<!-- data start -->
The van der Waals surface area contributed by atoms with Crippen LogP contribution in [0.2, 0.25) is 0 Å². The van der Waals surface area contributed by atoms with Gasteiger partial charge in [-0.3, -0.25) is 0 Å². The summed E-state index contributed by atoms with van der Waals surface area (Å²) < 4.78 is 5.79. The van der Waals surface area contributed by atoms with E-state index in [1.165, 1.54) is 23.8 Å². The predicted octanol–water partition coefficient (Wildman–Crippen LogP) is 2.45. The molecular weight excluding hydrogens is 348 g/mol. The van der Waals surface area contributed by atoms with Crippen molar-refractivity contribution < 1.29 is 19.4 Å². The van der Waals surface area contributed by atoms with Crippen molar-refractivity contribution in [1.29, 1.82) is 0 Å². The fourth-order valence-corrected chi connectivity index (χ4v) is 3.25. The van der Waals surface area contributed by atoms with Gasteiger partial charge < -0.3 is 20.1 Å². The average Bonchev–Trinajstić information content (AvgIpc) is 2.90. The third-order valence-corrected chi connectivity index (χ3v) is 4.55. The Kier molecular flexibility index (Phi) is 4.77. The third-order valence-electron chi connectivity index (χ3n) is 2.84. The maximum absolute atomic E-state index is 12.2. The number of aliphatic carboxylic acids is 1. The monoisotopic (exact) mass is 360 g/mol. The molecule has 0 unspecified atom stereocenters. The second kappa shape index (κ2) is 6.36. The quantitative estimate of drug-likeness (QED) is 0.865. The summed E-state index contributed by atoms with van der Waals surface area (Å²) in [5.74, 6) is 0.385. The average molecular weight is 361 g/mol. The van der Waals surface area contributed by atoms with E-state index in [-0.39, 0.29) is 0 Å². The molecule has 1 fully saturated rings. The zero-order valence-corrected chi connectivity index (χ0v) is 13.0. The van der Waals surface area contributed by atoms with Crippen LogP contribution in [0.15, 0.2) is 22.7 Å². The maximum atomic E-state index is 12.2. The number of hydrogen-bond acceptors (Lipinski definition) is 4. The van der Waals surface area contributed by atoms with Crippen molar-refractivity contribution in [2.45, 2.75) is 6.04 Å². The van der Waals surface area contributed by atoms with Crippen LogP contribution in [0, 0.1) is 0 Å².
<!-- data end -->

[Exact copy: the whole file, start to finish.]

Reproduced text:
The van der Waals surface area contributed by atoms with Crippen LogP contribution in [0.2, 0.25) is 0 Å². The van der Waals surface area contributed by atoms with Gasteiger partial charge in [-0.3, -0.25) is 0 Å². The summed E-state index contributed by atoms with van der Waals surface area (Å²) < 4.78 is 5.79. The van der Waals surface area contributed by atoms with E-state index in [1.165, 1.54) is 23.8 Å². The predicted octanol–water partition coefficient (Wildman–Crippen LogP) is 2.45. The molecular weight excluding hydrogens is 348 g/mol. The van der Waals surface area contributed by atoms with Crippen molar-refractivity contribution < 1.29 is 19.4 Å². The van der Waals surface area contributed by atoms with Crippen molar-refractivity contribution in [1.29, 1.82) is 0 Å². The fourth-order valence-corrected chi connectivity index (χ4v) is 3.25. The van der Waals surface area contributed by atoms with Gasteiger partial charge < -0.3 is 20.1 Å². The average Bonchev–Trinajstić information content (AvgIpc) is 2.90. The third-order valence-corrected chi connectivity index (χ3v) is 4.55. The Kier molecular flexibility index (Phi) is 4.77. The third-order valence-electron chi connectivity index (χ3n) is 2.84. The maximum absolute atomic E-state index is 12.2. The number of aliphatic carboxylic acids is 1. The monoisotopic (exact) mass is 360 g/mol. The molecule has 0 unspecified atom stereocenters. The second kappa shape index (κ2) is 6.36. The quantitative estimate of drug-likeness (QED) is 0.865. The summed E-state index contributed by atoms with van der Waals surface area (Å²) in [5.74, 6) is 0.385. The average molecular weight is 361 g/mol. The van der Waals surface area contributed by atoms with E-state index in [-0.39, 0.29) is 0 Å². The molecule has 1 fully saturated rings. The zero-order valence-corrected chi connectivity index (χ0v) is 13.0. The van der Waals surface area contributed by atoms with Crippen LogP contribution in [0.15, 0.2) is 22.7 Å². The maximum atomic E-state index is 12.2. The number of hydrogen-bond acceptors (Lipinski definition) is 4. The van der Waals surface area contributed by atoms with Crippen molar-refractivity contribution in [2.45, 2.75) is 6.04 Å². The van der Waals surface area contributed by atoms with Crippen LogP contribution in [0, 0.1) is 0 Å².